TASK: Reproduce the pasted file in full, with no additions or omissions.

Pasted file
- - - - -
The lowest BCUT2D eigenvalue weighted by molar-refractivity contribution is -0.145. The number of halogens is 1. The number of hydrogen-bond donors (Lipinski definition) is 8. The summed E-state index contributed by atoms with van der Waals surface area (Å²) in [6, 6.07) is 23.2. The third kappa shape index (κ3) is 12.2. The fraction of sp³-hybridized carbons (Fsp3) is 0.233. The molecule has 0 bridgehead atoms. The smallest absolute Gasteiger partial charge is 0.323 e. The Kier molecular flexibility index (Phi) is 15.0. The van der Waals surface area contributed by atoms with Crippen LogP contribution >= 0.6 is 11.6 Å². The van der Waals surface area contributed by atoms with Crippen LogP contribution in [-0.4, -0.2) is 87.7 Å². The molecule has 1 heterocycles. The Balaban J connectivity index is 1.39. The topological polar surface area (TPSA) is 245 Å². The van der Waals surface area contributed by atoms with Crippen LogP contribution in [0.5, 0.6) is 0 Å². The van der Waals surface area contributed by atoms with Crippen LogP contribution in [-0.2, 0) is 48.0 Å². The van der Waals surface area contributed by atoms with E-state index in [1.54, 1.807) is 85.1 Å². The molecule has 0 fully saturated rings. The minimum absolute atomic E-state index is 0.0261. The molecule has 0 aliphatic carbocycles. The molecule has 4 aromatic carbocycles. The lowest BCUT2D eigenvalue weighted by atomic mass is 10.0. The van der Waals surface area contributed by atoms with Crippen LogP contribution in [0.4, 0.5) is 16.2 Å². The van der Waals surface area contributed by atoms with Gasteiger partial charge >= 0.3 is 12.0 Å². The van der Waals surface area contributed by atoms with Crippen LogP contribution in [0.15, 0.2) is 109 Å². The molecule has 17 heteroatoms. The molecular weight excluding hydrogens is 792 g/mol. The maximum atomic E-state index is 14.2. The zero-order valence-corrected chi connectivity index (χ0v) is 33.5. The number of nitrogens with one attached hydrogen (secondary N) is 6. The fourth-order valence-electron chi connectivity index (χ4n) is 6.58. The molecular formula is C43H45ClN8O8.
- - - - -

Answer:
The lowest BCUT2D eigenvalue weighted by molar-refractivity contribution is -0.145. The number of halogens is 1. The number of hydrogen-bond donors (Lipinski definition) is 8. The summed E-state index contributed by atoms with van der Waals surface area (Å²) in [6, 6.07) is 23.2. The third kappa shape index (κ3) is 12.2. The fraction of sp³-hybridized carbons (Fsp3) is 0.233. The molecule has 0 bridgehead atoms. The smallest absolute Gasteiger partial charge is 0.323 e. The Kier molecular flexibility index (Phi) is 15.0. The van der Waals surface area contributed by atoms with Crippen LogP contribution >= 0.6 is 11.6 Å². The van der Waals surface area contributed by atoms with Crippen LogP contribution in [-0.4, -0.2) is 87.7 Å². The molecule has 1 heterocycles. The Balaban J connectivity index is 1.39. The topological polar surface area (TPSA) is 245 Å². The van der Waals surface area contributed by atoms with Crippen LogP contribution in [0.5, 0.6) is 0 Å². The van der Waals surface area contributed by atoms with Crippen LogP contribution in [-0.2, 0) is 48.0 Å². The van der Waals surface area contributed by atoms with E-state index in [1.54, 1.807) is 85.1 Å². The molecule has 0 fully saturated rings. The minimum absolute atomic E-state index is 0.0261. The molecule has 0 aliphatic carbocycles. The molecule has 4 aromatic carbocycles. The lowest BCUT2D eigenvalue weighted by atomic mass is 10.0. The van der Waals surface area contributed by atoms with Crippen LogP contribution in [0.4, 0.5) is 16.2 Å². The van der Waals surface area contributed by atoms with Gasteiger partial charge >= 0.3 is 12.0 Å². The van der Waals surface area contributed by atoms with Crippen LogP contribution in [0.15, 0.2) is 109 Å². The molecule has 17 heteroatoms. The molecular weight excluding hydrogens is 792 g/mol. The maximum atomic E-state index is 14.2. The zero-order valence-corrected chi connectivity index (χ0v) is 33.5. The number of nitrogens with one attached hydrogen (secondary N) is 6. The fourth-order valence-electron chi connectivity index (χ4n) is 6.58. The molecular formula is C43H45ClN8O8.